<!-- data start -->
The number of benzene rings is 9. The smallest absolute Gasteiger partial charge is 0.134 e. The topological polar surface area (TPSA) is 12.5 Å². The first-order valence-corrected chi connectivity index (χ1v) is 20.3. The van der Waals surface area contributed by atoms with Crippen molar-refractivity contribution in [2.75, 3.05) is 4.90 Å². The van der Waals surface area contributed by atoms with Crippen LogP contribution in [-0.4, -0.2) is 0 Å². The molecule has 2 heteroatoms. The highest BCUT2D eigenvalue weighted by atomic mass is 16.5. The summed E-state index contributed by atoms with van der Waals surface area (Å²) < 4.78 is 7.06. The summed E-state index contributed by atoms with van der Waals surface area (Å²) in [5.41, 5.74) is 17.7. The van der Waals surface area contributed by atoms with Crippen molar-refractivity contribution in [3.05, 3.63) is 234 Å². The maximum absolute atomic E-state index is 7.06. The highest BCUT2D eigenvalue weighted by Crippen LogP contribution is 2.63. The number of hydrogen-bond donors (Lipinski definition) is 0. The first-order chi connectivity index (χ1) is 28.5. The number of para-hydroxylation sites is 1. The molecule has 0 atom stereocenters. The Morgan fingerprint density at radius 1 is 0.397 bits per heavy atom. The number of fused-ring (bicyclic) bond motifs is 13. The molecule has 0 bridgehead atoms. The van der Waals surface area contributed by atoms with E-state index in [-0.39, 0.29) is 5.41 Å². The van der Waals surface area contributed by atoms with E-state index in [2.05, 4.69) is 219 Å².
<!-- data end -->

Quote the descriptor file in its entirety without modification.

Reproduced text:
The number of benzene rings is 9. The smallest absolute Gasteiger partial charge is 0.134 e. The topological polar surface area (TPSA) is 12.5 Å². The first-order valence-corrected chi connectivity index (χ1v) is 20.3. The van der Waals surface area contributed by atoms with Crippen molar-refractivity contribution in [2.75, 3.05) is 4.90 Å². The van der Waals surface area contributed by atoms with Crippen LogP contribution in [-0.4, -0.2) is 0 Å². The molecule has 2 heteroatoms. The highest BCUT2D eigenvalue weighted by atomic mass is 16.5. The summed E-state index contributed by atoms with van der Waals surface area (Å²) < 4.78 is 7.06. The summed E-state index contributed by atoms with van der Waals surface area (Å²) in [5.41, 5.74) is 17.7. The van der Waals surface area contributed by atoms with Crippen molar-refractivity contribution in [3.05, 3.63) is 234 Å². The maximum absolute atomic E-state index is 7.06. The highest BCUT2D eigenvalue weighted by Crippen LogP contribution is 2.63. The number of hydrogen-bond donors (Lipinski definition) is 0. The first-order chi connectivity index (χ1) is 28.5. The number of para-hydroxylation sites is 1. The molecule has 0 atom stereocenters. The Morgan fingerprint density at radius 1 is 0.397 bits per heavy atom. The number of fused-ring (bicyclic) bond motifs is 13. The molecule has 0 bridgehead atoms. The van der Waals surface area contributed by atoms with E-state index in [-0.39, 0.29) is 5.41 Å². The van der Waals surface area contributed by atoms with E-state index in [2.05, 4.69) is 219 Å².